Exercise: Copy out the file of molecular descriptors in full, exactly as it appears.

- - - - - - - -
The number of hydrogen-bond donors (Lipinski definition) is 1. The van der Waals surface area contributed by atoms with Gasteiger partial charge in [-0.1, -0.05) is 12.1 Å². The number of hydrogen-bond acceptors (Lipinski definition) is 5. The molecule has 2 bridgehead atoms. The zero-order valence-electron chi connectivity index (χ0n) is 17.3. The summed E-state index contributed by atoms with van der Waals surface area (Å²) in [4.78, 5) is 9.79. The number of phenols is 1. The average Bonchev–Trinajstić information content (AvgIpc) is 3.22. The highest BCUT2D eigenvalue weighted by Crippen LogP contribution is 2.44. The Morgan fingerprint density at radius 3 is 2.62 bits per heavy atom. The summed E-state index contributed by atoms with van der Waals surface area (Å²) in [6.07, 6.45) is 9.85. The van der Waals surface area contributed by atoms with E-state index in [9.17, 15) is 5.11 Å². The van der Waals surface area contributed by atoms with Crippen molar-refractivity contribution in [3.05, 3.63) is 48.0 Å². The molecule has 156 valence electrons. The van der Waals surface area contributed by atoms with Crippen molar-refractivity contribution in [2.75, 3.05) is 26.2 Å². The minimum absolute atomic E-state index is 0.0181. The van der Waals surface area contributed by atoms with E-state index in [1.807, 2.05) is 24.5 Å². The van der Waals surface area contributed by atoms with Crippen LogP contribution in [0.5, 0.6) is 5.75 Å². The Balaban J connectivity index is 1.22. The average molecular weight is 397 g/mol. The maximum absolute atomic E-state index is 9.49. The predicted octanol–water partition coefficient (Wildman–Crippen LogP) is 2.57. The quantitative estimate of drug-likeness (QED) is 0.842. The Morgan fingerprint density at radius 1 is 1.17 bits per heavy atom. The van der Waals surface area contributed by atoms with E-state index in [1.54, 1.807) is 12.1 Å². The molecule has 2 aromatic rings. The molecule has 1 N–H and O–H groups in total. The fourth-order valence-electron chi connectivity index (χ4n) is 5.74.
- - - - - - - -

The number of hydrogen-bond donors (Lipinski definition) is 1. The van der Waals surface area contributed by atoms with Gasteiger partial charge in [-0.1, -0.05) is 12.1 Å². The number of hydrogen-bond acceptors (Lipinski definition) is 5. The molecule has 2 bridgehead atoms. The zero-order valence-electron chi connectivity index (χ0n) is 17.3. The summed E-state index contributed by atoms with van der Waals surface area (Å²) in [4.78, 5) is 9.79. The number of phenols is 1. The average Bonchev–Trinajstić information content (AvgIpc) is 3.22. The highest BCUT2D eigenvalue weighted by Crippen LogP contribution is 2.44. The Morgan fingerprint density at radius 3 is 2.62 bits per heavy atom. The summed E-state index contributed by atoms with van der Waals surface area (Å²) in [6.07, 6.45) is 9.85. The van der Waals surface area contributed by atoms with E-state index in [9.17, 15) is 5.11 Å². The van der Waals surface area contributed by atoms with Crippen molar-refractivity contribution in [3.05, 3.63) is 48.0 Å². The molecule has 156 valence electrons. The van der Waals surface area contributed by atoms with Crippen molar-refractivity contribution in [2.75, 3.05) is 26.2 Å². The minimum absolute atomic E-state index is 0.0181. The van der Waals surface area contributed by atoms with E-state index in [1.807, 2.05) is 24.5 Å². The van der Waals surface area contributed by atoms with Crippen LogP contribution in [0.5, 0.6) is 5.75 Å². The Balaban J connectivity index is 1.22. The average molecular weight is 397 g/mol. The maximum absolute atomic E-state index is 9.49. The predicted octanol–water partition coefficient (Wildman–Crippen LogP) is 2.57. The quantitative estimate of drug-likeness (QED) is 0.842. The Morgan fingerprint density at radius 1 is 1.17 bits per heavy atom. The van der Waals surface area contributed by atoms with E-state index in [1.54, 1.807) is 12.1 Å². The molecule has 2 aromatic rings. The molecule has 1 N–H and O–H groups in total. The fourth-order valence-electron chi connectivity index (χ4n) is 5.74.